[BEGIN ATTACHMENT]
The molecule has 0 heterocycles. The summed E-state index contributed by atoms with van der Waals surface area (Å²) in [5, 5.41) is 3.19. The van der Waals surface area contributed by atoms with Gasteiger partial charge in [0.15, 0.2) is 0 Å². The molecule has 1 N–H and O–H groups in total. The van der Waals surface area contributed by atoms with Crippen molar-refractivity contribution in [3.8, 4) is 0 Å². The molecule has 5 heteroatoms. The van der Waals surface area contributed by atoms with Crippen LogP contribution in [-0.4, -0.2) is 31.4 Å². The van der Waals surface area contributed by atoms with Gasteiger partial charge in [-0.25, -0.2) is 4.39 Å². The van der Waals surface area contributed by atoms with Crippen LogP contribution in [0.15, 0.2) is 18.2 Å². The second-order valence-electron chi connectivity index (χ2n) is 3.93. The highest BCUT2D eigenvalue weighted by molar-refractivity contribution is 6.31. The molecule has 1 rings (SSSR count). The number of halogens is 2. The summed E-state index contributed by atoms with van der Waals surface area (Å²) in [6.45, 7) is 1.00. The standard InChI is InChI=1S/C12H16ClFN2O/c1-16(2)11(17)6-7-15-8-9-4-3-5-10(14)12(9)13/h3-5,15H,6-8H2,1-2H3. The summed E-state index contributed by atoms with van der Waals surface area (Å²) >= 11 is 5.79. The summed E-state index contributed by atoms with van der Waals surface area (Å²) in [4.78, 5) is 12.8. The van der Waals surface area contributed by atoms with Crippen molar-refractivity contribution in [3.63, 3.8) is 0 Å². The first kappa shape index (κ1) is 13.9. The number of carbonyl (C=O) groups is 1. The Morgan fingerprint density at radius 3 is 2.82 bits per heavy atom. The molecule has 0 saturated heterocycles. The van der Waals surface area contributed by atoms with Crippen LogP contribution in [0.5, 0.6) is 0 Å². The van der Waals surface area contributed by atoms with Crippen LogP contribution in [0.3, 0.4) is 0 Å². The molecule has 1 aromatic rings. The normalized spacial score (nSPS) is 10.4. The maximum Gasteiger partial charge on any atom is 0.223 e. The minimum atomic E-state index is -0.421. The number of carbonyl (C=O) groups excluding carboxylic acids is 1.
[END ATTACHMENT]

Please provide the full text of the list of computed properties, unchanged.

The molecule has 0 heterocycles. The summed E-state index contributed by atoms with van der Waals surface area (Å²) in [5, 5.41) is 3.19. The van der Waals surface area contributed by atoms with Gasteiger partial charge in [0.15, 0.2) is 0 Å². The molecule has 1 N–H and O–H groups in total. The van der Waals surface area contributed by atoms with Crippen molar-refractivity contribution in [3.8, 4) is 0 Å². The molecule has 5 heteroatoms. The van der Waals surface area contributed by atoms with Crippen LogP contribution in [-0.4, -0.2) is 31.4 Å². The van der Waals surface area contributed by atoms with Gasteiger partial charge in [-0.25, -0.2) is 4.39 Å². The van der Waals surface area contributed by atoms with Crippen LogP contribution in [0.15, 0.2) is 18.2 Å². The second-order valence-electron chi connectivity index (χ2n) is 3.93. The highest BCUT2D eigenvalue weighted by molar-refractivity contribution is 6.31. The molecule has 1 rings (SSSR count). The number of halogens is 2. The summed E-state index contributed by atoms with van der Waals surface area (Å²) in [6.45, 7) is 1.00. The standard InChI is InChI=1S/C12H16ClFN2O/c1-16(2)11(17)6-7-15-8-9-4-3-5-10(14)12(9)13/h3-5,15H,6-8H2,1-2H3. The summed E-state index contributed by atoms with van der Waals surface area (Å²) >= 11 is 5.79. The summed E-state index contributed by atoms with van der Waals surface area (Å²) in [4.78, 5) is 12.8. The van der Waals surface area contributed by atoms with Crippen molar-refractivity contribution in [3.63, 3.8) is 0 Å². The first kappa shape index (κ1) is 13.9. The number of carbonyl (C=O) groups is 1. The Morgan fingerprint density at radius 3 is 2.82 bits per heavy atom. The molecule has 0 saturated heterocycles. The van der Waals surface area contributed by atoms with Crippen LogP contribution in [0.5, 0.6) is 0 Å². The van der Waals surface area contributed by atoms with Crippen LogP contribution in [0.3, 0.4) is 0 Å². The molecule has 1 aromatic rings. The normalized spacial score (nSPS) is 10.4. The maximum Gasteiger partial charge on any atom is 0.223 e. The minimum atomic E-state index is -0.421. The number of carbonyl (C=O) groups excluding carboxylic acids is 1.